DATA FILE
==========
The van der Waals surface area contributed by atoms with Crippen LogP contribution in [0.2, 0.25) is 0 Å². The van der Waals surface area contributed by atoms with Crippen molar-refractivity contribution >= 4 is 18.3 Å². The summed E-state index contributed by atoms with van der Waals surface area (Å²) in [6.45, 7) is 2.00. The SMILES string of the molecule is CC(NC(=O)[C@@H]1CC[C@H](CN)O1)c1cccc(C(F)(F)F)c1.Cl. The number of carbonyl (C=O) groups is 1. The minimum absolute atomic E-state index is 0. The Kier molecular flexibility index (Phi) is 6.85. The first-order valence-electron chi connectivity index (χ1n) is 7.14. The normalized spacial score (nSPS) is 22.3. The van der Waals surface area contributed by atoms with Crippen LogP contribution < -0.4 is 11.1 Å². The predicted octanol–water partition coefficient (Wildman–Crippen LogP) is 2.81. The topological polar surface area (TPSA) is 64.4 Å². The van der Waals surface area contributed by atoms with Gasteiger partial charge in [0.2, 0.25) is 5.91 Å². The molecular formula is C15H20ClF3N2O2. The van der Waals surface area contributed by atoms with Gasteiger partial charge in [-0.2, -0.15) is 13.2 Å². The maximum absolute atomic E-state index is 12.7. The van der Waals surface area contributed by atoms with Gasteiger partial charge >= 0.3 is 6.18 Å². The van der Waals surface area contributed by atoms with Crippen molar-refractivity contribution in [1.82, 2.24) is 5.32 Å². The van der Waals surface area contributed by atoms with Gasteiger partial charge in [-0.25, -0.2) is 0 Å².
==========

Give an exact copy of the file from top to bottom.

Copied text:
The van der Waals surface area contributed by atoms with Crippen LogP contribution in [0.2, 0.25) is 0 Å². The van der Waals surface area contributed by atoms with Crippen molar-refractivity contribution >= 4 is 18.3 Å². The summed E-state index contributed by atoms with van der Waals surface area (Å²) in [6.45, 7) is 2.00. The SMILES string of the molecule is CC(NC(=O)[C@@H]1CC[C@H](CN)O1)c1cccc(C(F)(F)F)c1.Cl. The number of carbonyl (C=O) groups is 1. The minimum absolute atomic E-state index is 0. The Kier molecular flexibility index (Phi) is 6.85. The first-order valence-electron chi connectivity index (χ1n) is 7.14. The normalized spacial score (nSPS) is 22.3. The van der Waals surface area contributed by atoms with Crippen LogP contribution < -0.4 is 11.1 Å². The predicted octanol–water partition coefficient (Wildman–Crippen LogP) is 2.81. The topological polar surface area (TPSA) is 64.4 Å². The van der Waals surface area contributed by atoms with Gasteiger partial charge in [0.2, 0.25) is 5.91 Å². The molecular formula is C15H20ClF3N2O2. The van der Waals surface area contributed by atoms with Gasteiger partial charge in [-0.2, -0.15) is 13.2 Å². The maximum absolute atomic E-state index is 12.7. The van der Waals surface area contributed by atoms with Gasteiger partial charge >= 0.3 is 6.18 Å². The van der Waals surface area contributed by atoms with Crippen molar-refractivity contribution in [1.82, 2.24) is 5.32 Å². The van der Waals surface area contributed by atoms with Gasteiger partial charge in [-0.25, -0.2) is 0 Å².